Here are the three key components to successfully learn to parse an image to programs with minimum data supervision:

  • We adopt a non-differentiable renderer for this problem. The lack of direct gradient information from the non-differentiable renderer implies that we can only train our model based on the final reconstructed image’s reward. We use REINFORCE (Williams, 1992) as our main building component.

  • We introduce Tree LSTM to impose a structure on our output space to reduce the search space to only valid programs. A naive parameterization of program generation is using simple RNN, which is not guaranteed to always generate grammatically correct programs. However, the renderer cannot parse invalid programs and the reconstructed images of invalid programs are defined to receive low rewards. Therefore, it is necessary to limit the search space to avoid the sparse reward problem.

  • We propose a better entropy estimator for the standard entropy regularization to encourage exploration of the search space. We propose a stepwise entropy estimator and show that it has lower variance than the naive estimator. Instead of using simple Monte Carlo, we adopt a sampling without replacement scheme to improve the optimization efficiency significantly.

2 Related Work

Our work is related to program synthesis, vision-as-inverse-graphics, as well as generating images with stroke-based rendering (SBR) systems.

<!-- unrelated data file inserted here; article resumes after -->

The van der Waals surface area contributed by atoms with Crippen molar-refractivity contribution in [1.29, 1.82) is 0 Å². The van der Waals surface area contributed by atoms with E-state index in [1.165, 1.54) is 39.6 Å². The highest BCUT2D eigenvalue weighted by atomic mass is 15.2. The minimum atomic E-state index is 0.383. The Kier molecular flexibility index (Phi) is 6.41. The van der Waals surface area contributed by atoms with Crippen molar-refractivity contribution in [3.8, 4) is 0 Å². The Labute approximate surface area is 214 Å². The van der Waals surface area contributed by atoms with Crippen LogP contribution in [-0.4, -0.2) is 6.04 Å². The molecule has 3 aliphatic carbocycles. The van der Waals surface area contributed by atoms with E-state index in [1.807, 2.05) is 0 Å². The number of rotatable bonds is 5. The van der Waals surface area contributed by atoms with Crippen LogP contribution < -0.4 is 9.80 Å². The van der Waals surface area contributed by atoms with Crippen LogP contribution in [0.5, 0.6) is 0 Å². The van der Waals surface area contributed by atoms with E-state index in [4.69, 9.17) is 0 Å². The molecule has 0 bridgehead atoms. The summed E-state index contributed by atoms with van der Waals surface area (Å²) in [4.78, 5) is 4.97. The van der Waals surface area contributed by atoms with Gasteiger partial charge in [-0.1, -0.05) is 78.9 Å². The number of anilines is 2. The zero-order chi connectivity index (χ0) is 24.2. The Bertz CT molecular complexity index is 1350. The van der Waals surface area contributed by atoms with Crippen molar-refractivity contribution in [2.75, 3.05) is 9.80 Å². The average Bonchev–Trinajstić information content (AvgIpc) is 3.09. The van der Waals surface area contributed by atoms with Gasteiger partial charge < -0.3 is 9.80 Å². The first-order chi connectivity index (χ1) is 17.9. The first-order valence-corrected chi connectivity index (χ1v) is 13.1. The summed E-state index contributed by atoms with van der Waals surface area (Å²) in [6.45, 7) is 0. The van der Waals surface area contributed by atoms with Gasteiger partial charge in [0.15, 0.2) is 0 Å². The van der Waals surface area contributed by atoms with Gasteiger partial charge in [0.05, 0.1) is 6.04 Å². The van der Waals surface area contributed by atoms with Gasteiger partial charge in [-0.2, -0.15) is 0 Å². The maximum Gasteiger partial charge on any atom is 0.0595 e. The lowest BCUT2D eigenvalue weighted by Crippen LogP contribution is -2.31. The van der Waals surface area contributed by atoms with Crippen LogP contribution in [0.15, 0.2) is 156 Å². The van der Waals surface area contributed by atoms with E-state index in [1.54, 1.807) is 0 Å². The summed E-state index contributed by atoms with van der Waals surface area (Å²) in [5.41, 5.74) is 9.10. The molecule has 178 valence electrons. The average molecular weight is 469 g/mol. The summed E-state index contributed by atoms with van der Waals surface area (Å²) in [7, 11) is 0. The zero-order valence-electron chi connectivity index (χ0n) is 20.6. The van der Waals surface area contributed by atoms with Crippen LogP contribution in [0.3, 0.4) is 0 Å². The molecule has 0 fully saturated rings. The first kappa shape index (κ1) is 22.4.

Program synthesis has been a growing interest to researchers in machine learning (Balog et al., 2017; Shin et al., 2018; Devlin et al., 2017; Zohar and Wolf, 2018). Research on converting images to programs are more directly related to our work (Sharma et al., 2018; Ellis et al., 2019; Tian et al., 2019; Ellis et al., 2018; Liu et al., 2018). The setup of our work closely follows (Sharma et al., 2018) and (Ellis et al., 2019) is also an extension from it. Both works rely on supervised pretraining before using REINFORCE to fine tune the models, while our goal is to train the grammar generation model with only the target images as the inputs without the supervision of the corresponding programs of training images. (Tian et al., 2019) incorporated a differentiable renderer into the learning pipeline while we treated our renderer as an external procedure independent from the learning process. With a non-differentiable renderer, we cannot directly propagate the gradient from the reward to the grammar generation model. This distinction leads to very different algorithm designs. (Liu et al., 2018) focuses on the symmetry and repetition aspects of a scene. The algorithm takes in a scene of 3D geometric objects stacked or lined up and parse it into programs in terms of loops and rotations. Although related, this work has a very different setting from ours. (Ellis et al., 2018) used neural network to extract the shapes from hand-drawn sketches, formulated the grammatical rules as constraints and obtain the final program by solving a constraint satisfaction problem. This process can be computationally expensive compared to neural network’s performance in test time.